More than 20,000 patients have been added to the already-long waiting lists to see a physiotherapist in Scotland in the past two years alone, figures show.
Data from the Chartered Society of Physiotherapy (CSP) in Scotland indicates that staff shortages and a lack of support and funding from the Scottish government are leaving many patients suffering from joint or muscle pain for longer than they should be, the Times reports.
Overall, there are currently 140 vacancies for physiotherapists within the Scottish NHS, 44 of which have been empty for at least three months.
It is therefore clear that extra physiotherapists are needed to ease the burden on current healthcare staff, and until the government organises more training places for staff, physios who are willing to work on a temporary contract basis may find themselves in higher demand.
The statistics show that at the end of 2017, a total of 6,295 people had been on the waiting list to see a physiotherapist in Scotland for at least 16 weeks.
What's more, 90 per cent of patients are meant to have their first physiotherapy appointment within four weeks of visiting their doctor for the first time, but data shows that this was the case for just over half (53 per cent) of patients in the final few months of last year.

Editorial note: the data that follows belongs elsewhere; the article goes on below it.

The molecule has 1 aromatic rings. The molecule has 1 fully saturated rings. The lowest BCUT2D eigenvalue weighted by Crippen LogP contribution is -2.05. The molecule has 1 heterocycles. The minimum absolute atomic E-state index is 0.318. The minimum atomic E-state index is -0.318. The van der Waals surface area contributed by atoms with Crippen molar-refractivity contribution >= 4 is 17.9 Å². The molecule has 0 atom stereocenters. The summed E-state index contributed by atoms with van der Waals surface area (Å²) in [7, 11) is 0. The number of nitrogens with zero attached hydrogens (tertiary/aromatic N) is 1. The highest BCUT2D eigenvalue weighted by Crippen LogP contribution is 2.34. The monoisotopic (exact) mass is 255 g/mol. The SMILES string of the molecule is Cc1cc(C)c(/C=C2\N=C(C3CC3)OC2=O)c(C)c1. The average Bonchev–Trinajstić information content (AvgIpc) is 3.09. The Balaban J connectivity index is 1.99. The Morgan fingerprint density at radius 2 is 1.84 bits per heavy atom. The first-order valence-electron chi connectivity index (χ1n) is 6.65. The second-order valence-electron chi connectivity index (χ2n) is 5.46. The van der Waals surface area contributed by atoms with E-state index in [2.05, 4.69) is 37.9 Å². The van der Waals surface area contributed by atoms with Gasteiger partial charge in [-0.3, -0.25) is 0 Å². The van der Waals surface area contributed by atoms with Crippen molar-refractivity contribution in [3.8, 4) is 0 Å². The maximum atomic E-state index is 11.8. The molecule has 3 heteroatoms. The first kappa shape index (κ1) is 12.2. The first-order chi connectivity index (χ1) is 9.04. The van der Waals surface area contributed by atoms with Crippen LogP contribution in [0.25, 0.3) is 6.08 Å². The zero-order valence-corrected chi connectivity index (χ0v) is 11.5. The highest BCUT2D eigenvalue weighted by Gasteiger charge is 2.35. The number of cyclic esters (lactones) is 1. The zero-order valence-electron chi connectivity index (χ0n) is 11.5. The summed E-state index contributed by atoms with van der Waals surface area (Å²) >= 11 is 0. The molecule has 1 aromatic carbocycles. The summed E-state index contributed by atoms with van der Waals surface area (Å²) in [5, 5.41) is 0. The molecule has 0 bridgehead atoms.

Scottish health secretary Shona Robison stated: "We're working with NHS boards to help address physiotherapy and improve performance."
However, Kenryck Lloyd-Jones, spokesman for the CSP in Scotland, said: "This problem is not going to go away. One of the key features of the new GP contract and plans to transform community care is the role of the physiotherapist as a first point of contact."
If this is indeed to be the case, then more physiotherapists will be needed across the Scottish health service than ever before, opening up plenty of new opportunities for both locums and newly qualified physios looking for full-time permanent roles.
Written by Mathew Horton
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